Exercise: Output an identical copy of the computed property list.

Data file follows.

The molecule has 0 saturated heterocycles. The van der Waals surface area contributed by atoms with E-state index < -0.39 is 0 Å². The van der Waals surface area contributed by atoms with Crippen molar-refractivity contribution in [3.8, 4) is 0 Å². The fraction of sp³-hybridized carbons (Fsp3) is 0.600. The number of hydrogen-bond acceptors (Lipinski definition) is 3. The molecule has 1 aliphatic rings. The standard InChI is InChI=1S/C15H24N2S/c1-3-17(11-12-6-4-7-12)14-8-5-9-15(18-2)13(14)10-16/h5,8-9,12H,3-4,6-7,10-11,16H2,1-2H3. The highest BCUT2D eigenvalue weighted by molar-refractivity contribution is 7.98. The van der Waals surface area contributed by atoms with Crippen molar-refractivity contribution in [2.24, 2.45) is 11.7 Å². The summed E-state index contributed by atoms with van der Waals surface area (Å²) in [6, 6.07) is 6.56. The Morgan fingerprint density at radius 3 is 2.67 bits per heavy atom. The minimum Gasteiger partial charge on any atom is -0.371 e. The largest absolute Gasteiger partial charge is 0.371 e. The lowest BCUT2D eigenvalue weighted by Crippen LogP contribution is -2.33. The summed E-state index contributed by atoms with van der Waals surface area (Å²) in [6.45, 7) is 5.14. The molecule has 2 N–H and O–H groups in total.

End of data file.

The molecule has 0 saturated heterocycles. The van der Waals surface area contributed by atoms with E-state index < -0.39 is 0 Å². The van der Waals surface area contributed by atoms with Crippen molar-refractivity contribution in [3.8, 4) is 0 Å². The fraction of sp³-hybridized carbons (Fsp3) is 0.600. The number of hydrogen-bond acceptors (Lipinski definition) is 3. The molecule has 1 aliphatic rings. The standard InChI is InChI=1S/C15H24N2S/c1-3-17(11-12-6-4-7-12)14-8-5-9-15(18-2)13(14)10-16/h5,8-9,12H,3-4,6-7,10-11,16H2,1-2H3. The highest BCUT2D eigenvalue weighted by molar-refractivity contribution is 7.98. The van der Waals surface area contributed by atoms with Crippen molar-refractivity contribution in [2.24, 2.45) is 11.7 Å². The summed E-state index contributed by atoms with van der Waals surface area (Å²) in [6, 6.07) is 6.56. The Morgan fingerprint density at radius 3 is 2.67 bits per heavy atom. The minimum Gasteiger partial charge on any atom is -0.371 e. The largest absolute Gasteiger partial charge is 0.371 e. The lowest BCUT2D eigenvalue weighted by Crippen LogP contribution is -2.33. The summed E-state index contributed by atoms with van der Waals surface area (Å²) in [6.45, 7) is 5.14. The molecule has 2 N–H and O–H groups in total.